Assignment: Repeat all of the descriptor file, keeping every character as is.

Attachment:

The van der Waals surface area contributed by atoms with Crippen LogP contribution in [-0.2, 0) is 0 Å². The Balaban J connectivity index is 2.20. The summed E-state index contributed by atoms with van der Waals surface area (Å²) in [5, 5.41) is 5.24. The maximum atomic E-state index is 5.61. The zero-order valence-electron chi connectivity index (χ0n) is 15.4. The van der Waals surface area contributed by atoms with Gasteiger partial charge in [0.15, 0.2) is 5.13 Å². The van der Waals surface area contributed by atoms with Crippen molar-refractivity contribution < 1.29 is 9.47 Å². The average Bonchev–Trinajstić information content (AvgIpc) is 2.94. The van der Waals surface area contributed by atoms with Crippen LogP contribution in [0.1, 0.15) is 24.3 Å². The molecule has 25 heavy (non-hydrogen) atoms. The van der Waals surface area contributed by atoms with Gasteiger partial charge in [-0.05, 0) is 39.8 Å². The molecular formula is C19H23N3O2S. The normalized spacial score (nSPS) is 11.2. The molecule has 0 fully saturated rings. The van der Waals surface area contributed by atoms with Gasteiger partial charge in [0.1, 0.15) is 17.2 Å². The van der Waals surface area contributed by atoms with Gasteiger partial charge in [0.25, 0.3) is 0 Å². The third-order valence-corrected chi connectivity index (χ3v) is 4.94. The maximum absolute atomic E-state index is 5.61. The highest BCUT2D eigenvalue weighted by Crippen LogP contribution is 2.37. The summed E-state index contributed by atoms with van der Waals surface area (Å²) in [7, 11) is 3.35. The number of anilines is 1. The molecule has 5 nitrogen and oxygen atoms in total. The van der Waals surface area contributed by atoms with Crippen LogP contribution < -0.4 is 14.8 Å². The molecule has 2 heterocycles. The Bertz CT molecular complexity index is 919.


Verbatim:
The van der Waals surface area contributed by atoms with Crippen LogP contribution in [-0.2, 0) is 0 Å². The Balaban J connectivity index is 2.20. The summed E-state index contributed by atoms with van der Waals surface area (Å²) in [5, 5.41) is 5.24. The maximum atomic E-state index is 5.61. The zero-order valence-electron chi connectivity index (χ0n) is 15.4. The van der Waals surface area contributed by atoms with Gasteiger partial charge in [0.15, 0.2) is 5.13 Å². The van der Waals surface area contributed by atoms with Crippen molar-refractivity contribution < 1.29 is 9.47 Å². The average Bonchev–Trinajstić information content (AvgIpc) is 2.94. The van der Waals surface area contributed by atoms with Crippen LogP contribution in [0.1, 0.15) is 24.3 Å². The molecule has 25 heavy (non-hydrogen) atoms. The van der Waals surface area contributed by atoms with Gasteiger partial charge in [-0.05, 0) is 39.8 Å². The molecular formula is C19H23N3O2S. The normalized spacial score (nSPS) is 11.2. The molecule has 0 fully saturated rings. The van der Waals surface area contributed by atoms with Gasteiger partial charge in [0.1, 0.15) is 17.2 Å². The van der Waals surface area contributed by atoms with Gasteiger partial charge in [0.25, 0.3) is 0 Å². The third-order valence-corrected chi connectivity index (χ3v) is 4.94. The maximum absolute atomic E-state index is 5.61. The highest BCUT2D eigenvalue weighted by Crippen LogP contribution is 2.37. The summed E-state index contributed by atoms with van der Waals surface area (Å²) in [7, 11) is 3.35. The number of anilines is 1. The molecule has 5 nitrogen and oxygen atoms in total. The van der Waals surface area contributed by atoms with Crippen LogP contribution < -0.4 is 14.8 Å². The molecule has 2 heterocycles. The Bertz CT molecular complexity index is 919.